Saturday, January 26, 2008

Great River Director's Book Reviewed

Great River director Barbara Davis' book The Taijiquan Classics: An Annotated Translaton is reviewed by Chinese martial arts historian Stanley Henning in the Fall 2006 issue (published Fall 2007) of China Review International. He writes, "Davis' chapters on the language and literature and ideas in the taijiquan "classics" provide the "icing on the cake"—the insights into Chinese culture, from which to savor her translations....I wholeheartedly recommend this book not only to taijiquan practitioners but also to anyone interested in Chinese martial arts and their place in Chinese culture."

Signed copies of the book are available; write to editor "at" for ordering information. For those who already own a copy of the book, an errata page can be found at the The Taijiquan Classics website.

Tuesday, January 15, 2008

Keep Warm this Winter--New Tai Chi Classes

Warm up with Tai Chi! Join Great River T'ai Chi for a NEW BEGINNERS Tai Chi class starting Thursday, January 17th. This 10-week session will give you a solid foundation in Tai Chi practice and ideas. Tai Chi is an excellent and fascinating lifetime exercise, packed with practical skills, interesting ideas, and numerous health benefits. Tuition is $150, and you can register at the door.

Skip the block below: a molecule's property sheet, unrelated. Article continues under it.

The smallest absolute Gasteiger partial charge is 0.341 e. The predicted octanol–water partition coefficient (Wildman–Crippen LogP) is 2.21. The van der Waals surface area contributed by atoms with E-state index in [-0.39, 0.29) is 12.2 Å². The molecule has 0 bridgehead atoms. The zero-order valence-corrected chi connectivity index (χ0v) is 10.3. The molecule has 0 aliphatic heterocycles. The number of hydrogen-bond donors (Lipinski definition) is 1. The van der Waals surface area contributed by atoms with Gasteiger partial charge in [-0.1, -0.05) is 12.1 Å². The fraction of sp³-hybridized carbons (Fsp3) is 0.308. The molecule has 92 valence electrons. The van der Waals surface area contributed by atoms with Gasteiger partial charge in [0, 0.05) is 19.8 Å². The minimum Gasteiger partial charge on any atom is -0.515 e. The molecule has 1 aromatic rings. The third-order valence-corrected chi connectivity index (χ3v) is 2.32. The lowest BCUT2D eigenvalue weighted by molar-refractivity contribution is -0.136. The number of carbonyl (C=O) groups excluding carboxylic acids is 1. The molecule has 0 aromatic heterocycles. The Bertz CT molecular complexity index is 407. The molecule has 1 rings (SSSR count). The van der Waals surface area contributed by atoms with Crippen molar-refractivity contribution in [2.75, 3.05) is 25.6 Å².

Great River is located at 1940 Hennepin Avenue South (at Franklin), 2F. For further information, call 612-822-5760, or see our website .

New Video and Book on Cheng Man-ch'ing

Two wonderful new items about Professor Cheng Man-ch'ing have recently been released. The first, the long-hoped for "Shr Jung tapes." These were shot in New York City in the late 1960s and have only been shown at special events. Through great effort, these were edited into a coherent, thematically arranged set of four DVDs titled Cheng Man-ch'ing: The Master Tapes. Disks are Form, Push Hands, Sword, and Ch'i (encompassing informal Q & A with students, calligraphy, and flower-arranging. The DVDs, though expensive at $149, are an incredible boon for any serious student, as you are able to "be in the room" with Professor Cheng, watch him teach, and see him interact with students. Ed Young and Tam Gibbs provided translation in the original videos, and you can see many familiar faces among the participants: Maggie Newman, Ken Van Sickle, Lou Kleinsmith, Natasha Gorky Young, and others. New commentary by Ed, Maggie, and Ken make this a very meaningful presentation.

Douglas Wile has come out with another valuable book Zheng Manqing's Uncollected Writings on Taijiquan, Qigong, and Health, with New Biographical Notes (Sweet Ch'i, $11.95), this time combining Professor's own short works with those about him by Chinese students, articles from Taiwan newspapers, and Wile's own extensive essays that focus on historical and cultural context. This is a very intriguing book with much fresh material that will give food for thought.